ALLENTOWN - We have reached a point where there is very little that can distinguish the best-case and worse-case scenarios for this Phillies team, so whatever the Phillies decide to do with Domonic Brown, the result is unlikely to be anything other than a season of soul-sucking ineptitude followed by at least two or three more. I suppose that qualifies as solace. Still, we are paid to write about sports, and the Phillies play sports, and thus we would be remiss if we did not spend a bit of time on the apparent disconnect between player and organization that has been revealed over the last 48 hours.
As you may or may not be aware - if you are not, then we salute you, and ask that you pray for the rest of us - Brown told reporters here at Coca-Cola Park on Sunday that he expected to rejoin the active roster tomorrow, when his 20-game minor league rehab stint will expire. Yesterday, manager Ryne Sandberg told reporters in St. Louis that the Phillies have made no decisions about Brown, which means they have not ruled out the possibility of optioning him to the minors after he is activated from the disabled list.
"From what I've seen," Sandberg said, "I don't know that he's ready for major league pitching."
In most situations, that logic would make perfect sense. Except these are the 2015 Phillies we are talking about, a team that has already done such a remarkable job of cobbling together a lineup so uniquely ill-prepared to face major league pitching that it is unclear why they would risk it all by introducing such a requirement. After all, Grady Sizemore, the logical candidate for replacement, hasn't looked ready for major league pitching since 2009.
Nobody is suggesting Brown will prove to be anything greater than a new name to plug into a foundering lineup. In a loss to the Durham Bulls last night, he popped up in his first three plate appearances before a bloop single in his fourth. Enough time has passed since his 17-homers-in-39-games stretch to give some credence the doubts that have long existed about his game. At 27, with more than three years of big-league service time and 1,500 plate appearances, it is more than fair to wonder whether Brown is exactly what his career numbers say that he is: an average hitter capable of an occasional hot streak who plays well-below-average defense and thus has no obvious role on a contending team.
But even if you believe that we have almost certainly seen the best that Domonic Brown has to offer, that still isn't an argument that he shouldn't be in the Phillies' lineup, because the guys he would be replacing have even less of a shot at turning into something other than the player they have been over the last four years. And if the front office is really committed to this whole rebuilding experiment, why not err on the side of the 27-year-old with three more seasons of club control, assuming all other things are equal, which they pretty clearly are?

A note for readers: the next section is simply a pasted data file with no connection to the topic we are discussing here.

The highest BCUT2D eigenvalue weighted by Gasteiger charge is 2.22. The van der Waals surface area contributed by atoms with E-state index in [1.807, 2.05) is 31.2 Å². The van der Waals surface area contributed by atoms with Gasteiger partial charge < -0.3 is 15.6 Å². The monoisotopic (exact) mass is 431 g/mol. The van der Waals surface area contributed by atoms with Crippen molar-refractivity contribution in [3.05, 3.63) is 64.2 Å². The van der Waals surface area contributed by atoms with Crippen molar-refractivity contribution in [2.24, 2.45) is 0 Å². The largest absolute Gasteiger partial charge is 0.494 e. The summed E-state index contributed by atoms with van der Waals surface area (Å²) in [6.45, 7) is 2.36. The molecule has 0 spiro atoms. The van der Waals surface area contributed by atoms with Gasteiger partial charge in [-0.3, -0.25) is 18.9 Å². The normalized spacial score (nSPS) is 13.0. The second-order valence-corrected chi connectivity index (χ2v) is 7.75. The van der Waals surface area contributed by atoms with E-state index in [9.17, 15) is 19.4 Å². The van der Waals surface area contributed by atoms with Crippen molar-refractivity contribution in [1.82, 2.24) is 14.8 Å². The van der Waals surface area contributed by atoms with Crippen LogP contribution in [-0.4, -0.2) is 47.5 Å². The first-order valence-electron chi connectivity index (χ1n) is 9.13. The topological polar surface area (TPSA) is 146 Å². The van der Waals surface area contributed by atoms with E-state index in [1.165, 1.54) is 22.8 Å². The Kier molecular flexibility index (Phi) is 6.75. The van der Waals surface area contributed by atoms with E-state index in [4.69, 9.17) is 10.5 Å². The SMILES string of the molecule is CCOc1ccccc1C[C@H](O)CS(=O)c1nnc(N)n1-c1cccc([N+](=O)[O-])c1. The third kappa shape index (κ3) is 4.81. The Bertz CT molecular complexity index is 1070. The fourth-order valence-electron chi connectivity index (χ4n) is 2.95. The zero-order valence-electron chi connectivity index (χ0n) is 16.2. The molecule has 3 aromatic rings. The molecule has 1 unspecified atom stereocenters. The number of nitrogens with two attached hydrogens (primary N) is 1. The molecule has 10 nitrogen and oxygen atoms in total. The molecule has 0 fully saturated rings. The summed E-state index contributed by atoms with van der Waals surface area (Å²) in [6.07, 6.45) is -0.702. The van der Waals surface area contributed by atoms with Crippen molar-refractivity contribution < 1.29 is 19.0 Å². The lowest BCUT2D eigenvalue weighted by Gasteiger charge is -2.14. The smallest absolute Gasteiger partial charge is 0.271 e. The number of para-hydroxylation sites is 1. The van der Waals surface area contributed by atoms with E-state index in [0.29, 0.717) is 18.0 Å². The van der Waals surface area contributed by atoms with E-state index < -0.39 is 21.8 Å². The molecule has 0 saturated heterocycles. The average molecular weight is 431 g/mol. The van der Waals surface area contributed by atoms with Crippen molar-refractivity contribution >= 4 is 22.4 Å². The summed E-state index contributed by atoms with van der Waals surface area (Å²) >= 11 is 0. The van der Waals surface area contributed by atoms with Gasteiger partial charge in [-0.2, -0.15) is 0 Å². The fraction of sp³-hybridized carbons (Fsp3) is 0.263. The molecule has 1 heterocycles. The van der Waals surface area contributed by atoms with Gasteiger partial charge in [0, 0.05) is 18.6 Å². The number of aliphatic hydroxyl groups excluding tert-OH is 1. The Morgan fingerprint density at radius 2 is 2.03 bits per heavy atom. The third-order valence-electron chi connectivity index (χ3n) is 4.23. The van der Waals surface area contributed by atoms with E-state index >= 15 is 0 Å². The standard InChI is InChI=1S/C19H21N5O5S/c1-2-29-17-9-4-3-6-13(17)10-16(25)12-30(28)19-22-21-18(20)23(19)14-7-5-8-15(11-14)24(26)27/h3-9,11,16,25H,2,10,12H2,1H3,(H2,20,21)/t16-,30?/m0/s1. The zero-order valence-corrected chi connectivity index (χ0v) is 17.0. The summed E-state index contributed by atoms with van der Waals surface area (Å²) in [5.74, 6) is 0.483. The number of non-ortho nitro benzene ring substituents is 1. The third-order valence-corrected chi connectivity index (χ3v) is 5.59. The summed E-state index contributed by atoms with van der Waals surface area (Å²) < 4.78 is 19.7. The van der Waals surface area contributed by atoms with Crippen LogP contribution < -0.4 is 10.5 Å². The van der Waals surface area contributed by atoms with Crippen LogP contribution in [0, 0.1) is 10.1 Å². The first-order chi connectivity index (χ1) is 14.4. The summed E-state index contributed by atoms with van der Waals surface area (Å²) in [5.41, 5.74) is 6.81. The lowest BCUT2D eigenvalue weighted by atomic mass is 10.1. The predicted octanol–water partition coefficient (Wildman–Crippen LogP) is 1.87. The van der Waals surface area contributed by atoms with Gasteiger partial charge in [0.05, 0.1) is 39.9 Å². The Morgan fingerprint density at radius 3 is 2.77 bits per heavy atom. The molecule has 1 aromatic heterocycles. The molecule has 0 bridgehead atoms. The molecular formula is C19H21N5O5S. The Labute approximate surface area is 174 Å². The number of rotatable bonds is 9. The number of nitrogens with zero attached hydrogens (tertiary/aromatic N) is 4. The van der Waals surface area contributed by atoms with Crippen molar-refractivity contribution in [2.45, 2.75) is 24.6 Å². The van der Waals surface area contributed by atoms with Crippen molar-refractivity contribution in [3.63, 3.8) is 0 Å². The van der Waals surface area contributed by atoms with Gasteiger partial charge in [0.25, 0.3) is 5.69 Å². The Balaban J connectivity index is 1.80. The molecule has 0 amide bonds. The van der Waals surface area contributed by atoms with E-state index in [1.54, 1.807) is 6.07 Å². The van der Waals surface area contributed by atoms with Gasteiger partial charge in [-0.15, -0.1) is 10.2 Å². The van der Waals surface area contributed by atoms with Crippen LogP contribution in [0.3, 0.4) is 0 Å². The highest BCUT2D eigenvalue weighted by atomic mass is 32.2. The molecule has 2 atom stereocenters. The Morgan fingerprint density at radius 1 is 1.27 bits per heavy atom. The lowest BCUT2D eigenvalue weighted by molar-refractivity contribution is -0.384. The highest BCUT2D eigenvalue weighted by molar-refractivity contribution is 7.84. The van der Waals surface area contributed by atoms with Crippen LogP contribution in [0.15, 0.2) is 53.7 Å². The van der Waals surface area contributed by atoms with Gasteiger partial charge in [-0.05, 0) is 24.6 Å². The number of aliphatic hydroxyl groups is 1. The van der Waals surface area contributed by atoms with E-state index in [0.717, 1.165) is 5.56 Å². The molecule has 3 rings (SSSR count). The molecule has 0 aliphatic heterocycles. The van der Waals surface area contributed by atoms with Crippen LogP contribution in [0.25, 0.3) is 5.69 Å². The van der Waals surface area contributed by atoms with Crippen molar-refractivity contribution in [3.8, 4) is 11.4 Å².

True, 17 of the 37 home runs Brown has hit over the last two years came in that aforementioned 39-game stretch. But Sizemore is currently in the thick of a 15-homers-in-six-years stretch. Nicolas Cage has more recent hits.
Maybe all we have here is a failure to communicate. After last night's game, Brown said he hasn't heard anything from the big-league club about its plan for him. Maybe the Phillies have Brown scheduled for a stretch of remedial work in the minors. He is aware of that possibility.
"I guess I'll find out tomorrow for sure," he said.
Brown has spent the past few days working with former manager Charlie Manuel, whose role with the organization has evolved into part scout, part roving hitting instructor. Before last night's game, the two men spent a long chunk of time talking one-on-one in the IronPigs' dugout. Since Sandberg took over for Manuel, there have been times when Brown has seemed to have played himself out of the manager's favor, either with his defense, or his bat, or his occasional nagging injury, or a combination of all three. In the weeks after Sizemore joined the active roster last season, his plate appearances came at Brown's expense.
There are plenty of indications that Brown is at Lehigh Valley for reasons other than physical rehabilitation. The rightfielder has made a subtle but significant change in his stance, widening his legs in order to provide his lanky frame with better balance.
"To be honest with you, I know the results are going to come but I just really wanted to get a good base back," Brown said. "I watched a lot of 2013 video and stuff like that. It's totally different from last year. I don't know how that happened, but it's totally different. I feel like I'm getting there."
The goal is less of that corkscrew, uppercut action in the mechanics of the swing, and if the Phillies think he can better accomplish that somewhere other than the major leagues, then it is a worthy endeavor. But the process probably would have benefited Brown had they explained it to him before he set his sights on returning to the big leagues tomorrow.
"I don't know what the plan is," Brown said, "but whatever it is, I have to roll with it, enjoy my time down here and get back to the big leagues."